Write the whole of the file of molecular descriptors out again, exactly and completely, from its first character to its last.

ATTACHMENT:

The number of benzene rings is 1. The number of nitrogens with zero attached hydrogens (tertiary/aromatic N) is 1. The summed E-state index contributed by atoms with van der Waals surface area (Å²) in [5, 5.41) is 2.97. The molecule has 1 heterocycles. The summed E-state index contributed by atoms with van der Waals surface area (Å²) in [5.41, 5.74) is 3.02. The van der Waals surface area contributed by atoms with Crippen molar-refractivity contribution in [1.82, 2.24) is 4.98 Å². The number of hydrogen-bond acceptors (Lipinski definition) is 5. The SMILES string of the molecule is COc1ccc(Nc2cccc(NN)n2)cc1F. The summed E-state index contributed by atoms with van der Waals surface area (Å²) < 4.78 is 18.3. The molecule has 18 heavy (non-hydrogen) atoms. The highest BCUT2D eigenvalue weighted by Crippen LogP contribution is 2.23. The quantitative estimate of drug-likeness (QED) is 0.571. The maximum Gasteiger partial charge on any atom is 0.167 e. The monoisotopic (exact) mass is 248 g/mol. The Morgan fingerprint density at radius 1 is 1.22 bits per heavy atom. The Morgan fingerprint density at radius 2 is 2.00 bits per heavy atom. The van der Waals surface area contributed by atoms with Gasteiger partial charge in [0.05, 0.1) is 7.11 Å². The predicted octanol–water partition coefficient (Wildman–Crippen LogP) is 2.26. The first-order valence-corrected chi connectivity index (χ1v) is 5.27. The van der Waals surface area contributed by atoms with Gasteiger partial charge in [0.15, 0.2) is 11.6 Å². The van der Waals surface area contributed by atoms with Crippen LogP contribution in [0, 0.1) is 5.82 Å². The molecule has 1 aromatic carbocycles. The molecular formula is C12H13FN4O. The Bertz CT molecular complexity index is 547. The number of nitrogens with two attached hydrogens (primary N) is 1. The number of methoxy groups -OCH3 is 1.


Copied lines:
The number of benzene rings is 1. The number of nitrogens with zero attached hydrogens (tertiary/aromatic N) is 1. The summed E-state index contributed by atoms with van der Waals surface area (Å²) in [5, 5.41) is 2.97. The molecule has 1 heterocycles. The summed E-state index contributed by atoms with van der Waals surface area (Å²) in [5.41, 5.74) is 3.02. The van der Waals surface area contributed by atoms with Crippen molar-refractivity contribution in [1.82, 2.24) is 4.98 Å². The number of hydrogen-bond acceptors (Lipinski definition) is 5. The SMILES string of the molecule is COc1ccc(Nc2cccc(NN)n2)cc1F. The summed E-state index contributed by atoms with van der Waals surface area (Å²) < 4.78 is 18.3. The molecule has 18 heavy (non-hydrogen) atoms. The highest BCUT2D eigenvalue weighted by Crippen LogP contribution is 2.23. The quantitative estimate of drug-likeness (QED) is 0.571. The maximum Gasteiger partial charge on any atom is 0.167 e. The monoisotopic (exact) mass is 248 g/mol. The Morgan fingerprint density at radius 1 is 1.22 bits per heavy atom. The Morgan fingerprint density at radius 2 is 2.00 bits per heavy atom. The van der Waals surface area contributed by atoms with Gasteiger partial charge in [0.05, 0.1) is 7.11 Å². The predicted octanol–water partition coefficient (Wildman–Crippen LogP) is 2.26. The first-order valence-corrected chi connectivity index (χ1v) is 5.27. The van der Waals surface area contributed by atoms with Gasteiger partial charge in [0.15, 0.2) is 11.6 Å². The van der Waals surface area contributed by atoms with Crippen LogP contribution in [0, 0.1) is 5.82 Å². The molecule has 1 aromatic carbocycles. The molecular formula is C12H13FN4O. The Bertz CT molecular complexity index is 547. The number of nitrogens with two attached hydrogens (primary N) is 1. The number of methoxy groups -OCH3 is 1.